Icelandic cuisine is much improved from 20 years ago, when leaden Scandinavian comfort food was the near-universal standard. Several imaginative and exciting restaurants are leading the charge in Reykjavík. The enthusiasm is palpable -- sometimes waitstaff can hardly wait to explain everything happening on your plate.
Outside the capital and major towns, however, good food can be difficult to find. Village restaurants usually conform to a basic model: one menu page for burgers, another for pizzas, and, for double the price, a lamb filet or catch of the day.
Icelanders like their food saucy, salty, and well-seasoned. In good restaurants, this only complements the natural flavors of the base ingredients. Otherwise, you'll become adept at scraping sauce to the side of your plate.
Icelandic ingredients are remarkably free of contaminants. Antibiotics, added hormones, and pesticides are rare. The meat could even be described as aromatic, reflecting the healthy outdoor lifestyle of the poultry and livestock.
Restaurant service is almost always friendly and helpful, if not ingratiating. In general, waitstaff like being asked for advice when ordering. As in much of Europe, you may have to tackle someone to get your bill.
Typical dining hours are a little on the late side. On weekends it can be difficult to find anyplace open before 10am, except in hotels. Icelanders usually eat dinner around 8pm or later.
Fish & Lamb
Menu advice can be crudely edited down to two words: fish and lamb.
Sheep imports are banned, and the lamb stock is exactly what the Vikings brought over. Icelandic lambs roam so freely that they can almost be described as game meat. Many Icelanders claim they can taste the wild berries, moss, and herbs that the lambs feed on. Slaughtering starts in mid-August, peaks in September, and continues into November, so late-season visitors may get the freshest filets.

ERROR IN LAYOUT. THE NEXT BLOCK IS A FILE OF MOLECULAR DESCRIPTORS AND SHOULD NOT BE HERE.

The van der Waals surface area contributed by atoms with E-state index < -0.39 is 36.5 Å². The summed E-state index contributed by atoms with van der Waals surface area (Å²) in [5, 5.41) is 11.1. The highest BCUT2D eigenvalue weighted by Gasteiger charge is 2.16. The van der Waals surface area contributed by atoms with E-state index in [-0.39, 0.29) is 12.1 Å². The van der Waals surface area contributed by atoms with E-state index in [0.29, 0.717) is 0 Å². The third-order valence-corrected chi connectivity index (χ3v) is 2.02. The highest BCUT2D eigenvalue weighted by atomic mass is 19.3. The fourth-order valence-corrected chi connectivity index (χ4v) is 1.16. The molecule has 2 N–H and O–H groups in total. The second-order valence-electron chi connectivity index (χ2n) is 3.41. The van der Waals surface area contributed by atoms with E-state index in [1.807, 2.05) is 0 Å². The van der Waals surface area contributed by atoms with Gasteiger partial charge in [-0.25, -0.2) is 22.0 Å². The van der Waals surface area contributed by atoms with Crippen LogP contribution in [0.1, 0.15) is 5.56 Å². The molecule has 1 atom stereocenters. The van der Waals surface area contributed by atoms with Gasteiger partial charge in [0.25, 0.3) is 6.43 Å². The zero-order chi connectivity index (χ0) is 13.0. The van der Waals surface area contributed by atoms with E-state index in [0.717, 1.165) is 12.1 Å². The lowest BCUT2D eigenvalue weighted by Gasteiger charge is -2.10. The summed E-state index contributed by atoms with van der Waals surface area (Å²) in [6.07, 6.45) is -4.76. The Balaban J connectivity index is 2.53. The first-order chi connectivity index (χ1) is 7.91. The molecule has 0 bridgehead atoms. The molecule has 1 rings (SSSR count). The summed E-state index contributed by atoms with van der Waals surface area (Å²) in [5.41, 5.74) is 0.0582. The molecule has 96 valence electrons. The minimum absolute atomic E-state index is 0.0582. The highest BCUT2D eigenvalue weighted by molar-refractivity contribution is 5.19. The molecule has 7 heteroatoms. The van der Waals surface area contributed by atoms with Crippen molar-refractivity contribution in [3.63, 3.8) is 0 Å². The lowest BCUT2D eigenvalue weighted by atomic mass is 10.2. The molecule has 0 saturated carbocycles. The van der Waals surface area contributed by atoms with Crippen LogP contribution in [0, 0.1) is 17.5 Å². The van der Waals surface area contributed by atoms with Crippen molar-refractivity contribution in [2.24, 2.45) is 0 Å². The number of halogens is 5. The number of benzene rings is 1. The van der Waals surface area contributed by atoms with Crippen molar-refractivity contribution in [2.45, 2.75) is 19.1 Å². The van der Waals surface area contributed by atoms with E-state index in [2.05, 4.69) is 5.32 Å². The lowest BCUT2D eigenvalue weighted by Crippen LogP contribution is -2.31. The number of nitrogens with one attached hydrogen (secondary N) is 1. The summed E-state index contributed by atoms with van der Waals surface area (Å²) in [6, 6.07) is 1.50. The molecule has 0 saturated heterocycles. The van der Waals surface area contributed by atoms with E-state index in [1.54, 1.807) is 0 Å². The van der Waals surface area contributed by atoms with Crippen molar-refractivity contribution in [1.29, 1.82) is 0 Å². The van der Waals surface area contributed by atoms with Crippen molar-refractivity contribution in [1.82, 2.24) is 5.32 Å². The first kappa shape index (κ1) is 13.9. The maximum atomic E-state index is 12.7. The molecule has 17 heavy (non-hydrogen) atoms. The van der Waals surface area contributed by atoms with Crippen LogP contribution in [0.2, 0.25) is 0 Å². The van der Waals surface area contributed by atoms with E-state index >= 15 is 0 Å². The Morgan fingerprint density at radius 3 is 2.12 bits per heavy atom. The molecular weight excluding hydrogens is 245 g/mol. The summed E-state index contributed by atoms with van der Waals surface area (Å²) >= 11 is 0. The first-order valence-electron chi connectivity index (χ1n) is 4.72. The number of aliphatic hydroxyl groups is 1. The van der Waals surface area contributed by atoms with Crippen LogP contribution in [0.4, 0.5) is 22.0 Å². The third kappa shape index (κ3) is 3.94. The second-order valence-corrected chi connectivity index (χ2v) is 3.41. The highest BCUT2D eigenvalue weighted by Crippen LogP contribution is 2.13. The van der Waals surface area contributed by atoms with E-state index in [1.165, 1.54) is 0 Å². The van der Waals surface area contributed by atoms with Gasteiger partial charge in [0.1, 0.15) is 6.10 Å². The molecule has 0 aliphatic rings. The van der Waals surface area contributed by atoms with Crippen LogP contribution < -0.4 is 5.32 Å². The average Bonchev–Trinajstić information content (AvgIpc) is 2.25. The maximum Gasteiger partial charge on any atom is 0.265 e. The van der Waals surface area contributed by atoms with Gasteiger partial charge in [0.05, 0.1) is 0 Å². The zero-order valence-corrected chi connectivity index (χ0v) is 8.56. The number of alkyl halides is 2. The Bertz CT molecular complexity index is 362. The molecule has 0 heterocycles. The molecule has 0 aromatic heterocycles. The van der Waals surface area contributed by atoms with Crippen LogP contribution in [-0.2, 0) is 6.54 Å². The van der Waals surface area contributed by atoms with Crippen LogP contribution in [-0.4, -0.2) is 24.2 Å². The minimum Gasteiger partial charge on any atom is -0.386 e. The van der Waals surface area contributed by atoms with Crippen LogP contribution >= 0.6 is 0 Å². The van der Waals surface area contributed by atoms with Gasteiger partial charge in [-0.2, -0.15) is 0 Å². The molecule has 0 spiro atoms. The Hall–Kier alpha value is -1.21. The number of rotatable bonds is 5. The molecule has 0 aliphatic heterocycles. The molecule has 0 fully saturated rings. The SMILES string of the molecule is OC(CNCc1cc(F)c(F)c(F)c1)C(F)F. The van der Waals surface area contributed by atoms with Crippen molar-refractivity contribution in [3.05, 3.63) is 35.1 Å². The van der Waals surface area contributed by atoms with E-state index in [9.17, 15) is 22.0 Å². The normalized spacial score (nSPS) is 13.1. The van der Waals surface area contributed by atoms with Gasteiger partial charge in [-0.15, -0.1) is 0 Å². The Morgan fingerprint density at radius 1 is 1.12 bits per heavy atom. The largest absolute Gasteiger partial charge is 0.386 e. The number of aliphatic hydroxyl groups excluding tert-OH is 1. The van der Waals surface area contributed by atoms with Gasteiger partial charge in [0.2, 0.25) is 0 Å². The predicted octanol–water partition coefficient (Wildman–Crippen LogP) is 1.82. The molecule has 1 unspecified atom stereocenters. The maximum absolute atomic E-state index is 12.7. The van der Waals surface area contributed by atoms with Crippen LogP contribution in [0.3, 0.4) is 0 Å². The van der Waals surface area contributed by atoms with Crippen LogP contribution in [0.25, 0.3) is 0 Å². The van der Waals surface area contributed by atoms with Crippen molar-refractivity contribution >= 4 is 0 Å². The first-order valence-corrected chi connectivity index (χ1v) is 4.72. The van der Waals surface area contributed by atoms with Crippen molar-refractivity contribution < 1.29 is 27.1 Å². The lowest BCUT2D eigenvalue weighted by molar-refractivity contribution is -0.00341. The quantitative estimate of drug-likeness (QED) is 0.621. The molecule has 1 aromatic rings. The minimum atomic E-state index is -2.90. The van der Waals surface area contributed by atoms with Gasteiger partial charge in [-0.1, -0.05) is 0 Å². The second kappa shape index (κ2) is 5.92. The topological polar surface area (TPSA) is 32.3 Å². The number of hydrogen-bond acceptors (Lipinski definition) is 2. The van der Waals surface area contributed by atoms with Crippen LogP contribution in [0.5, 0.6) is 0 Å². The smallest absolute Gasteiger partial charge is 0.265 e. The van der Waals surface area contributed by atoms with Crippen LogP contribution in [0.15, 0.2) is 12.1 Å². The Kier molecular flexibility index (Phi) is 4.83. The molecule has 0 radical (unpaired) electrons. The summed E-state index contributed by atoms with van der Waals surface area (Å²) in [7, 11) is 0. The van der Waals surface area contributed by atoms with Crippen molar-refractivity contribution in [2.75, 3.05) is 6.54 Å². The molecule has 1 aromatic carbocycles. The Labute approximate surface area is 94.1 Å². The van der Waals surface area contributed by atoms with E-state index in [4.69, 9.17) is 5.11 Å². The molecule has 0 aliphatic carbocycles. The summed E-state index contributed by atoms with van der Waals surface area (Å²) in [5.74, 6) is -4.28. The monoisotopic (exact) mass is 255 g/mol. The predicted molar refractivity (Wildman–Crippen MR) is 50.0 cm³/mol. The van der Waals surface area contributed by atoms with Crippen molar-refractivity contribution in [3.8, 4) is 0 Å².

Most of Iceland's export income comes from fish. Simply put: Iceland arguably serves up the freshest fish in the world. The most common local species are cod, haddock, catfish, monkfish, halibut, trout, arctic char, and salmon.
Of course, fish and lamb are hardly the whole story. Icelandic beef is raised in equally healthy circumstances. Delicious wild reindeer from eastern Iceland appear on some menus. Icelanders also have centuries of experience cooking seabirds, especially puffins and guillemots.
Iceland's freshest produce comes from geothermally heated greenhouses. Locally grown vegetables are specially marked in supermarkets; top products are tomatoes, cucumbers, and bell peppers. Icelandic salads still have some catching up to do; they're often just iceberg lettuce with a few vegetable shavings.
Iceland's dairy products are just as wholesome and exceptional as the fish and lamb, but far less recognized. Icelanders consume lots of whole milk; reduced fat milk is available in markets but is slow to catch on. Iceland's greatest food invention, a yogurt-like product called skýr, is gaining popularity abroad. Iceland also produces great cheese, especially camembert and bleu cheese.
Food costs are severe in Iceland, and one decent restaurant meal will often exceed the price of a night's accommodation.
Of course, the best way to save money on food is to cook for yourself. Icelandic hoteliers are well aware of high food prices, and many accommodations offer access to guest kitchens
One way to save money is to focus on lunch as your main meal, since dinner prices are often much higher. On the other hand, many Icelanders get by on just soup, bread, and salad for lunch. Many convenience stores have relatively inexpensive salad bars.
Fast food is often necessary to stay solvent, or in the countryside when nothing else is available. Thankfully Iceland has the world's best hot dogs, available at almost every gas station. Burgers are everywhere, and are often served with a kind of cocktail sauce reminiscent of Russian dressing.